"The Godfather," "2001: A Space Odyssey," "The Notebook," we all have our favorites. Some movies (perhaps the entire "Transformers" movie franchise, if we want to get petty) are profit-fueled monstrosities that we never want to see again; others, which are lauded as masterpieces ("Interstellar," "Ratatouille") are watched repeatedly -- sometimes without knowing why. Is it that one line uttered as the music swells, or the way the silhouette of a young man against the sunset strikes into us a sense of yearning, or satisfaction, or both? It as taken many decades for directors to hone the art of film into something not only appreciated by the masses and their wallets, but sought after again and again, lifetimes later. We quote, we pay homage, we dress up in costumes, we write our own theories and stories for things that do not exist.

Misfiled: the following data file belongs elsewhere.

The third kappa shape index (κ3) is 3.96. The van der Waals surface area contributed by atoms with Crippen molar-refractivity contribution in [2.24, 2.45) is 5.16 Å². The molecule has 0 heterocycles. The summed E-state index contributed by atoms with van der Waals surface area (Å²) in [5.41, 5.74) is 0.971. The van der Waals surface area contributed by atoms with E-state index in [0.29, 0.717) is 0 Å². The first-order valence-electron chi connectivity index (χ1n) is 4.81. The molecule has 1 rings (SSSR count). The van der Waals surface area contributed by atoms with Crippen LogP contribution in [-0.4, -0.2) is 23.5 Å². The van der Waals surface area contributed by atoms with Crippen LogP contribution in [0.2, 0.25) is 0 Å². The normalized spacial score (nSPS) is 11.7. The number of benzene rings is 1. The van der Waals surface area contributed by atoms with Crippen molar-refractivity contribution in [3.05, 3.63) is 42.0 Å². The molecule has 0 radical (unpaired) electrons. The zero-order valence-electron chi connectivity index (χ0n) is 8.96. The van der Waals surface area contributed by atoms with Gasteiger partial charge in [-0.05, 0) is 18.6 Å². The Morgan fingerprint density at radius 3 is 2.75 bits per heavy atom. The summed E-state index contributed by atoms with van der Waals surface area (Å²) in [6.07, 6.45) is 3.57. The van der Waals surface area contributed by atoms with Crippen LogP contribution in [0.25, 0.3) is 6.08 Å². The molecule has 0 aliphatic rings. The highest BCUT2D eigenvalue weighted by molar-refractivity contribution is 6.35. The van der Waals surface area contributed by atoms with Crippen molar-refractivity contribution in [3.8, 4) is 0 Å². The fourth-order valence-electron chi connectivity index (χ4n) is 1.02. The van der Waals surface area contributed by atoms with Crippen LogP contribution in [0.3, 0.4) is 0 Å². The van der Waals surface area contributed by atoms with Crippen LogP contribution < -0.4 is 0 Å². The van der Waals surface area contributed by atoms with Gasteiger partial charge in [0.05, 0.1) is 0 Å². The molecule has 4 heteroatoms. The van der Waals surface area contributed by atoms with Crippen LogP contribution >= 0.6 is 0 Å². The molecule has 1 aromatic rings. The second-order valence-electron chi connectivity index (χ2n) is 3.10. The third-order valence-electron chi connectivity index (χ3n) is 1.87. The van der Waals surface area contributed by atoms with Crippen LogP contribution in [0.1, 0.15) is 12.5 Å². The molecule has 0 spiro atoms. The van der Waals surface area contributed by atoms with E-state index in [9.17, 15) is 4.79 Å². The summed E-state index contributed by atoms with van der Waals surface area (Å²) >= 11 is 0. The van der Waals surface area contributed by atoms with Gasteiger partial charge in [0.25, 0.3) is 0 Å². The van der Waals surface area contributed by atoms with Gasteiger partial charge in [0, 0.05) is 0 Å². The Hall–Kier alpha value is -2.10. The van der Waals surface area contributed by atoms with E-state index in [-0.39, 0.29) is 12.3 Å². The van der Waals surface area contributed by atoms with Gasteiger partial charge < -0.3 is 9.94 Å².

One can argue that it started with Plato's Allegory of the Cave; the Greek philosopher's famous story bears a striking resemblance to the modern cinema: a light source projects shadows onto a wall, creating shapes that the prisoners of the cave, shackled down and never having known anything else, believe to be reality. Even when one escapes the cave, sees a three-dimensional world, and returns to free his cellmates, the other prisoners seek only the familiar comfort of the shadows. The desire for escapism can make the perfect prison.

Some of the best movies make us forget that we are even in the theater, thanks to a number of creative decisions made on each level of the movie's production. You can read all of the academic papers you'd like on the cinematic apparatus, but for now we'll start with the basics of movie analysis.

Mise-en-scène (pronounced meez-ahn-sehn) is the catch-all term for the arrangement of everything that appears in each particular shot of a movie. The four basic elements of mise-en-scène are setting, costumes/makeup, lighting, and staging.

Setting - Often tailored to reflect a certain mood or a character's state of mind, the setting is more than a background; it should tell a story of its own, as well as have some bearing on the character's journey.